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A Tale of the Tracker, the King, and the Thief

  • Reading time:8 mins read

Once upon a time, there was a godly and devout man with a sacred heart and pure intentions. He was well-known among people for his kindness, gentleness, and nobility. He had two ewes, which were dairy by God’s grace. But both ewes did not give birth.
The man used to go to them every morning to milk them and got what was enough to satisfy his hunger and made him not need to ask people for help. In his life, those two ewes were the primary source of his livelihood.
One morning, he went to milk them but did not find them. He searched for them all around but found no trace of them. He bellowed their names, which were known by them and by him, but they did not come to him, as they always used to do after they heard him bellowing. He went to a deserted place to which people usually never went, and no one ever walked that way but rarely. He found traces of a slaughter of ewes. He looked around and found that his ewes had been slaughtered, and only antlers, blood, and intestine feces remained in that place. He realized that those feces were only the feces of his ewes. As the thief was cautious not to leave any traces of his feet, the good man saw nothing but the trace of one toe-tip of the thief’s foot remaining on a massive flat rock.
The man felt deeply sad and thought about what to do.
He decided to go to the tracker. He was in a hurry, and after he reached him, he complained about what had happened to him regarding the theft and slaughter of his own two ewes. The tracker immediately went with him to the scene of the accident. The tracker checked that the trace of the thief’s toe-tip remained on that rock.
“This toe-tip belonged to so-and-so, who was well-known for such acts. I know his trace well,” the tracker said when he checked the trace carefully.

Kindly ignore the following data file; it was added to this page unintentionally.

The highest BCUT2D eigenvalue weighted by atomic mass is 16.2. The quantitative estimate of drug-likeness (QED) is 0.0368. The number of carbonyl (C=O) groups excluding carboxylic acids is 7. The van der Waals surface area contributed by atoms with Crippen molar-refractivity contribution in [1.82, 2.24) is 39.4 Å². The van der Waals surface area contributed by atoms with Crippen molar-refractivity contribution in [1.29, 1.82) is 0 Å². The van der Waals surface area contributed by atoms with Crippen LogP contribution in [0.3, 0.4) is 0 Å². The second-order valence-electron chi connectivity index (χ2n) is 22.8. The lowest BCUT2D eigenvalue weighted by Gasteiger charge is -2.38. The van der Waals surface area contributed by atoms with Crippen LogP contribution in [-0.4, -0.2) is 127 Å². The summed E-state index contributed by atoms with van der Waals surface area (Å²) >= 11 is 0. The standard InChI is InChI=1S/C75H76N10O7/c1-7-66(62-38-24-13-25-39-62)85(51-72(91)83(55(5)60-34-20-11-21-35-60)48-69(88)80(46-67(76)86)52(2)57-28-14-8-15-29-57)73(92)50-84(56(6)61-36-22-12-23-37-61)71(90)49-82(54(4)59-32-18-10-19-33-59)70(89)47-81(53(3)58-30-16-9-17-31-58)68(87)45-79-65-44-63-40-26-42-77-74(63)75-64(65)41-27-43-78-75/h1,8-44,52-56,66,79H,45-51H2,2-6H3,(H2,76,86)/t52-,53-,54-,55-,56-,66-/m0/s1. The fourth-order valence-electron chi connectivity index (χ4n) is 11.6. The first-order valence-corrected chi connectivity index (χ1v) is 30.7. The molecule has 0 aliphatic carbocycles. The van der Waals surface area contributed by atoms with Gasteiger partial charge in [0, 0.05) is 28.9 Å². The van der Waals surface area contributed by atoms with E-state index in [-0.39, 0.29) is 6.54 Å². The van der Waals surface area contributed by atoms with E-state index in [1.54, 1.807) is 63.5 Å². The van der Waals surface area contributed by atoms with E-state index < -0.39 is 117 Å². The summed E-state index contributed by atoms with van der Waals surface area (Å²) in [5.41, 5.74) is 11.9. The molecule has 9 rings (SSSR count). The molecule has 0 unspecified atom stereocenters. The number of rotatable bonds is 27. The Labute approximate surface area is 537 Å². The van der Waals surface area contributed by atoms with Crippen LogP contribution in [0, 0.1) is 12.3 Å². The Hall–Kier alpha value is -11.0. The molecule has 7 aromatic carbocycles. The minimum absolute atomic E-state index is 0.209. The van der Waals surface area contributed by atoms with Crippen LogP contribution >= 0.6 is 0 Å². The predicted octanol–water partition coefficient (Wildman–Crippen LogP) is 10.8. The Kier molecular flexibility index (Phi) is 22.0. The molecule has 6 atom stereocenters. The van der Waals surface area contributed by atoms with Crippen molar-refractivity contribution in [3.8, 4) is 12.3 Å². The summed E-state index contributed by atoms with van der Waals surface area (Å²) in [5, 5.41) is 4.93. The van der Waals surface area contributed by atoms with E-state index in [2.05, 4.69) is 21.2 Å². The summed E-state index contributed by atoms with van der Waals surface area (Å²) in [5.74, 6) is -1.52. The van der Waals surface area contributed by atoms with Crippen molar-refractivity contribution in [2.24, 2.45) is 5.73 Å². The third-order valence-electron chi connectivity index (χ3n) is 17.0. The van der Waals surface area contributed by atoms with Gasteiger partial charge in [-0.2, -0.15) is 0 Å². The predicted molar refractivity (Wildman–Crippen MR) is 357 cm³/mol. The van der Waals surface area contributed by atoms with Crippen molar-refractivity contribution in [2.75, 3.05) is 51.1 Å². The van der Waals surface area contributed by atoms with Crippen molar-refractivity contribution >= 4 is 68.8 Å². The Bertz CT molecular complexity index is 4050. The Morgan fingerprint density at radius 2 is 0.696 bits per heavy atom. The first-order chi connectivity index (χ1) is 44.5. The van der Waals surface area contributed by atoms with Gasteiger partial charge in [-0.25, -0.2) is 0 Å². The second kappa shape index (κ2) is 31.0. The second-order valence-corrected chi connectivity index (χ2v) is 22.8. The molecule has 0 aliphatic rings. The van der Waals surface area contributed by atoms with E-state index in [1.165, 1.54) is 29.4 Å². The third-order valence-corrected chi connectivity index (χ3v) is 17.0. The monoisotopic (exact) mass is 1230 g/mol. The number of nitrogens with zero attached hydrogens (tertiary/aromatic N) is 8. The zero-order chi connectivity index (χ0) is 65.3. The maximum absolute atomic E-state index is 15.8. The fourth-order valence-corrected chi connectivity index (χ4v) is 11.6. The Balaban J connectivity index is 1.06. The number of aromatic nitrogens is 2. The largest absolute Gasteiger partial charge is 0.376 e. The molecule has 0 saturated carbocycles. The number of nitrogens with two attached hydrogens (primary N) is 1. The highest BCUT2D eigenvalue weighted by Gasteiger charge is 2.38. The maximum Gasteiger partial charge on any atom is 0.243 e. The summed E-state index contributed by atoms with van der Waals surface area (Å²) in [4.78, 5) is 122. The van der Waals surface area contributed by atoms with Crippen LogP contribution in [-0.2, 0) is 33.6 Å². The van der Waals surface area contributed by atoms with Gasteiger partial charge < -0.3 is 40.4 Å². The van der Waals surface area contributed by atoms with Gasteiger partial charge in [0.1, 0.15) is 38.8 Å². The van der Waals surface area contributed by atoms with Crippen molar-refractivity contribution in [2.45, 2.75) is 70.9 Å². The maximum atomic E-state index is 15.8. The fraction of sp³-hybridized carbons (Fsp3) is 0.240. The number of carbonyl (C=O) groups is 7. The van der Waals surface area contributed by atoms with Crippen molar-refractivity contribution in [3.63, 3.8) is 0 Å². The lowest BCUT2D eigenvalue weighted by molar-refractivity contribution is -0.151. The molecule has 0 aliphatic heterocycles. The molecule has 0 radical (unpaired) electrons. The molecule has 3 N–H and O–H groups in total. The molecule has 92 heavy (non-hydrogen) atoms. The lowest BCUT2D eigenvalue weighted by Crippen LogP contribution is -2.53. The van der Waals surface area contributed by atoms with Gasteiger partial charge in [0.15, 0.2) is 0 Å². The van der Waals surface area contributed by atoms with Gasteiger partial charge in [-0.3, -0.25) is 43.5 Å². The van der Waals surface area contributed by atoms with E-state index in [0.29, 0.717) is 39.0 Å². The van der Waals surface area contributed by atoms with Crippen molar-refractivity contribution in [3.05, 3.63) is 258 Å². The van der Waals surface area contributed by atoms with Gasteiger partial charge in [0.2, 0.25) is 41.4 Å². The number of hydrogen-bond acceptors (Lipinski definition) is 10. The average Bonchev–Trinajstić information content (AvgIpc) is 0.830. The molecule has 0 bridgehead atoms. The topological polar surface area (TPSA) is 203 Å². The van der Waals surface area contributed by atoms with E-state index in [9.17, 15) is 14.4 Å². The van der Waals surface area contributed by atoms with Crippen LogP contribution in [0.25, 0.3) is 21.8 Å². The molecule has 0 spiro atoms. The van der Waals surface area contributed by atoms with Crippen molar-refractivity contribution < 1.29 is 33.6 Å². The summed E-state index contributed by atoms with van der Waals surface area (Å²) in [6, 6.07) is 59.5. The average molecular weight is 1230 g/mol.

The good man asked him, “Tell me what to do!”
He said to him, “Go to the king, the ruler, and tell him my ewes have been stolen. If the king asks you what your evidence is, you swear that your ewes have been stolen and slaughtered, and the thief is so-and-so.”
The owner of the two ewes went to the king’s house.
When the king saw him, he welcomed him heartily and asked, “What happened to you, man? You look unhappy with your countenance changed!”
The man replied, “So-and-so has stolen my ewes and slaughtered them in the deserted place.”
The king asked him, “Do you have evidence?”
Therefore, he swore to him that so-and-so was the one who stole and slaughtered them and that the tracker was the one who knew the thief by his knowledge. Thus, the king couldn’t say anything, but he believed him.
The king sent to the man, the thief, asking him to come and send to the people, the princes, and sheiks of the tribes, notifying them to come for a meeting at a given time and place.
When the people, the princes, and the leaders of the tribes gathered, and after the king made sure that the thief was present among them, he ordered that the thief be arrested at that moment and brought before the king in front of all the people.
The king asked the thief, “Did you steal the ewes of so-and-so and slaughter them at a given time and place?”
The thief was shocked by the king’s words and realized that he had been caught and that the king planned a gathering to expose him in front of all people. The thief had to surrender and confess his crime to avoid incurring the king’s wrath. The thief was shocked by the king’s words and realized that he had been caught and that the king planned a gathering to expose him in front of all people.
The tribal princes stood up and expressed their refusal to cut off the thief’s hand in that place in appreciation of their positions and not to offend the place where the meeting was held as a great place.